All of us can think of at least one teacher who truly influenced us as students or as people. If you’re lucky, you can think of several teachers fitting that description. (For me, they are my middle school French, 9th grade Global Studies, and 11th and 12th grade English teachers.) Doesn’t it just bring a smile to your face to think of those people who brought out the best in you, showed you the path to your future career, made you laugh, or were really there for you when you needed support?
Now imagine that you don’t have as many teachers to choose from – that in fact it’s hard to even list teachers who were effective instructors, let alone the kind of teachers I’ve described above. That’s the reality that millions of kids in the United States face. And let’s be clear: I’m not talking about mediocre teachers; we’ve all had our share of those too. I am talking about bad teachers – the kind who, to the privileged, sound more like an urban myth. Teachers who read the paper instead of delivering instruction. Teachers whose “class” more aptly fits the definition of “circus”. Teachers who clearly have no faith or interest in children. Teachers who, I am sorry to say, reinforce the stereotype that “those who can’t do, teach”.
I want to illustrate this with a few examples from the school where I taught. Let me preface this by stating very clearly that I was not God’s gift to teaching or anything like. I can name about 100 things I could have done better. Despite that, many of my students described me as the best teacher they’d ever had (and this is in high school, after years and years of school). A first- or second-year teacher should not rank at the top of a student’s list of good teachers. But when your other teachers are like the ones below, whose else is there?
The following comes from a blog post I made during my second year of teaching about how teachers contribute to the achievement gap.
For example, the teacher who uses my room during my planning period is an extremely nice, soft-spoken man from Africa. He and I often speak to each other in French. Last year he had two strokes (and this guy is young – 45 at the oldest) and was out for most of the year; we were amazed to see him back again this year. Despite his good intentions, I doubt many of his students are learning much of anything. From the few minutes here and there that I’ve seen, he appears to have almost no classroom management skills. I walked in once during lunch to see him helplessly trying to control a girl (one of my own students) who was dancing and making a scene in the middle of the room while everyone else was either watching her or talking amongst themselves. Students leave the room at the end of the period before the bell rings; I am always outside to see this happen, and now I’ve started holding the door shut to keep them in. Just as tragically, his expectations for his students’ achievement seem to be on par with his expectations for their behavior. From what I’ve seen, they typically receive homework “assignments” consisting of only four or five problems – and this is not calculus, where that many problems might actually take a significant amount of time. I wish I could do more to help, but I feel that any effort on my part to exert authority for him would both insult him and further undermine his own authority.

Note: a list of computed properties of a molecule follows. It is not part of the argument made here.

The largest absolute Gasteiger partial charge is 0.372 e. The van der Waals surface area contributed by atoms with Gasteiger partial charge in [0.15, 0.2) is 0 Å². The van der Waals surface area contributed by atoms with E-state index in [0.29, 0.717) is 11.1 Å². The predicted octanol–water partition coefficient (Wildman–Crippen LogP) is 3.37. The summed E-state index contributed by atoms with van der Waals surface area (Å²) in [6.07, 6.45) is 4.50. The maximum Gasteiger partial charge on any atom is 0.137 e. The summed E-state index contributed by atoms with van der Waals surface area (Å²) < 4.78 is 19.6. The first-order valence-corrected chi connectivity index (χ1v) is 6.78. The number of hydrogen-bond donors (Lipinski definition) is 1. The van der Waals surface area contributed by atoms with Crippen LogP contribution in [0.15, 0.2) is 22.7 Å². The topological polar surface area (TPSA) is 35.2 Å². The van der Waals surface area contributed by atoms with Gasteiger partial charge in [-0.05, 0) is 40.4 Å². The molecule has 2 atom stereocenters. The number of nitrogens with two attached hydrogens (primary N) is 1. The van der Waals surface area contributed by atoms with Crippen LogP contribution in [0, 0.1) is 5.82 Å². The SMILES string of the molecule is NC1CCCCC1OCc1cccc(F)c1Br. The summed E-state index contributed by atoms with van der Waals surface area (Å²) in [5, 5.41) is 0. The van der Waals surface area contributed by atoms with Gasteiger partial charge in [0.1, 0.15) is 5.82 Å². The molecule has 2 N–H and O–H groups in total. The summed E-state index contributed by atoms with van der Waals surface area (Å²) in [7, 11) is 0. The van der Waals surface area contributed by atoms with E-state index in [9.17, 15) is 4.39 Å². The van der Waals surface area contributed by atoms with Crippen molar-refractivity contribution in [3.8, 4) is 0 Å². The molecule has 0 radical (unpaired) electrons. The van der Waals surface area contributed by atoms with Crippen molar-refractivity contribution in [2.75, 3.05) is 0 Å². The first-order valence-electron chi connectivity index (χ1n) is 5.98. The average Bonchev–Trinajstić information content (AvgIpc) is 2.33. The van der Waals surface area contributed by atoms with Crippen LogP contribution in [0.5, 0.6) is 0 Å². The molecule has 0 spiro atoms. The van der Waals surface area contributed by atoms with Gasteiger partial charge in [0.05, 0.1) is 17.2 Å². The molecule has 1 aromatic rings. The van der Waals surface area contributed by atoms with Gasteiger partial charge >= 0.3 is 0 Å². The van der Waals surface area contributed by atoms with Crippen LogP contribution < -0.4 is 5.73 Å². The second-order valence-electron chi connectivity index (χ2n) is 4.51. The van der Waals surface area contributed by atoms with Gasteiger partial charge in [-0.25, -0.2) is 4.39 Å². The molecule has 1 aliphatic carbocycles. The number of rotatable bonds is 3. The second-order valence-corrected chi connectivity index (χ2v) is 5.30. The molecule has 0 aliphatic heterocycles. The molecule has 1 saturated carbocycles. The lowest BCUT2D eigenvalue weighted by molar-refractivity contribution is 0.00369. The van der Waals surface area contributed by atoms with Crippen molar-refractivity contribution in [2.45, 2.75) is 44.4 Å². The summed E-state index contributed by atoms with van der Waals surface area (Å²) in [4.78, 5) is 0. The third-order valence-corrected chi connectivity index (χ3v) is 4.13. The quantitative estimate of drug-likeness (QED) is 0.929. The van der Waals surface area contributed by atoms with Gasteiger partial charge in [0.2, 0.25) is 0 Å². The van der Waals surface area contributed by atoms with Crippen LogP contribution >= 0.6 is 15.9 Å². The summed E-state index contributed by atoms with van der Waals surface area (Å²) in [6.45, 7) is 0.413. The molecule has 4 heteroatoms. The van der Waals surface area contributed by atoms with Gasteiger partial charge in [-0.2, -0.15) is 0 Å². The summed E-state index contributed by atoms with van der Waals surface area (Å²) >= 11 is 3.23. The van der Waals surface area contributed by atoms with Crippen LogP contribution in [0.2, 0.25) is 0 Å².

What makes me unbelievably angry are the teachers who have given up or who simply choose not to do more. Last week I attended my first meeting of all the IB and pre-IB teachers. I was dismayed as I looked around the conference table at several of the teachers who I know to be ineffective and incompetent. How could these people be the best the school had to offer? At one point, an older lady who teaches pre-IB math raised her hand and began complaining about how her pre-IB class also had 10 special education students in it. While it’s true that that’s not an ideal situation for any involved, her complaint had absolutely no relevance to what we were discussing at that point in the meeting, and she made matters worse by continuing for several minutes about how she CAN’T “make bread from stone” and how she WON’T accept such challenge and disrespect of her as a teacher, etc. It seemed to me as though every other word coming from her mouth was “can’t” or “won’t”. I sat there, two seats down from her, using all my remaining energy to stop myself from yelling at her. A French teacher chimed in with complaints about how he thought his French II students would never be ready for IB because they didn’t know anything (sorry, I thought that was your job?). I bit my tongue and exchanged meaningful looks with the IB coordinator, who is one of my best friends at school and who I knew was fighting the same urge to punch these people. Instead of resorting to verbal or physical violence, I wrote down what I wanted to say: a quote that my mom had recently emailed to me. “Argue for your limitations, and sure enough, they’re yours.”
Here’s what I want to know. If THAT is your attitude – that the kids are impossible to teach, that your job is too hard, that there’s no possibility of leading the students to the achievement levels desired for them – then WHY ARE YOU TEACHING AT OUR SCHOOL? If you are so completely without a “sense of possibility”, what are you doing here? There’s the door. You’re not doing anyone any favors by staying here.
This is why I so strongly support measures to hold teachers accountable and end the practice of tenure that has kept so many of these ineffective, unmotivating, pessimistic teachers in the classroom. Because, let’s face it – our best teachers don’t deserve to be in the same category as the bad teachers, and our children deserve the best, not the worst, regardless of skin color, income, native language, or religion.